Math Professor, Brian Fischer, and colleagues have recently been awarded a National Institutes of Health R01 grant under the BRAIN Initiative. This grant will combine four PIs from Seattle University, UC San Diego, UC Davis, and the Albert Einstein College of Medicine to use novel anatomical, physiological, and statistical tools to understand the microcircuit basis of sound localization behavior.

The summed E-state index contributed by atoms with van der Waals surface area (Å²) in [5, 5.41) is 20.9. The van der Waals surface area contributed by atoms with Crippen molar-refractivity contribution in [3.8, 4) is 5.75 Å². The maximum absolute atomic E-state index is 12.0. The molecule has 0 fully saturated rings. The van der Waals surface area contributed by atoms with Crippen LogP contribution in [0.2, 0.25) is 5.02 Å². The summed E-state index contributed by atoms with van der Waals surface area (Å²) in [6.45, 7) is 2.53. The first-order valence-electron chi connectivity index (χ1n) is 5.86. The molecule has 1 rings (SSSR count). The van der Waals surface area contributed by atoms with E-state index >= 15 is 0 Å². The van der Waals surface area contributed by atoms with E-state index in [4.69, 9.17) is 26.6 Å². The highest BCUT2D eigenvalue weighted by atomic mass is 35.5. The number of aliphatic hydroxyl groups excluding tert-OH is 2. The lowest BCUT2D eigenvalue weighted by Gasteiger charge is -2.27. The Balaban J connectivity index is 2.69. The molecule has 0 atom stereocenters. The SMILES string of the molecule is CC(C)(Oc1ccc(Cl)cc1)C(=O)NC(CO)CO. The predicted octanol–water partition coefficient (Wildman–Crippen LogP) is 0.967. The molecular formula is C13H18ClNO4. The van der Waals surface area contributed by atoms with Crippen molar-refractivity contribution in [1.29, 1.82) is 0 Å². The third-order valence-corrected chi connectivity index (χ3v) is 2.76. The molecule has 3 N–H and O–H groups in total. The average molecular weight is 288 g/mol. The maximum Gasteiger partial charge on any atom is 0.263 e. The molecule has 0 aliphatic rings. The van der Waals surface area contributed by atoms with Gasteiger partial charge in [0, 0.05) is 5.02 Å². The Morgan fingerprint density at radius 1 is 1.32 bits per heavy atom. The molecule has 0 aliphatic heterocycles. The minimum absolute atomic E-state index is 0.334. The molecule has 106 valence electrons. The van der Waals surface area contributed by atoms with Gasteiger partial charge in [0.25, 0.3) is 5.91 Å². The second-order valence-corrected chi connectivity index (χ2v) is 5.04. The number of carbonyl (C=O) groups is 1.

The BRAIN Initiative began in 2013 with the goal of supporting the development of new experimental and data analysis techniques to understand how dynamic activity in populations of neurons supports perception and behavior. This project extends Dr. Fischer’s work that proposed that the activity of an entire population representing auditory space is integrated to produce a Bayesian estimate of sound direction. This is a key assumption in neurobiology, that behavior is implemented using population codes, but remains largely untested. This new collaboration will bring together researchers with complementary skills to explain the neural underpinnings driving orientation behavior, from the network architecture to populations of neurons and how they change during learning. The grant has a total funding of $3 million. Of this amount, $461,874 is designated for Seattle University to support Dr. Fischer and his students over the next five years.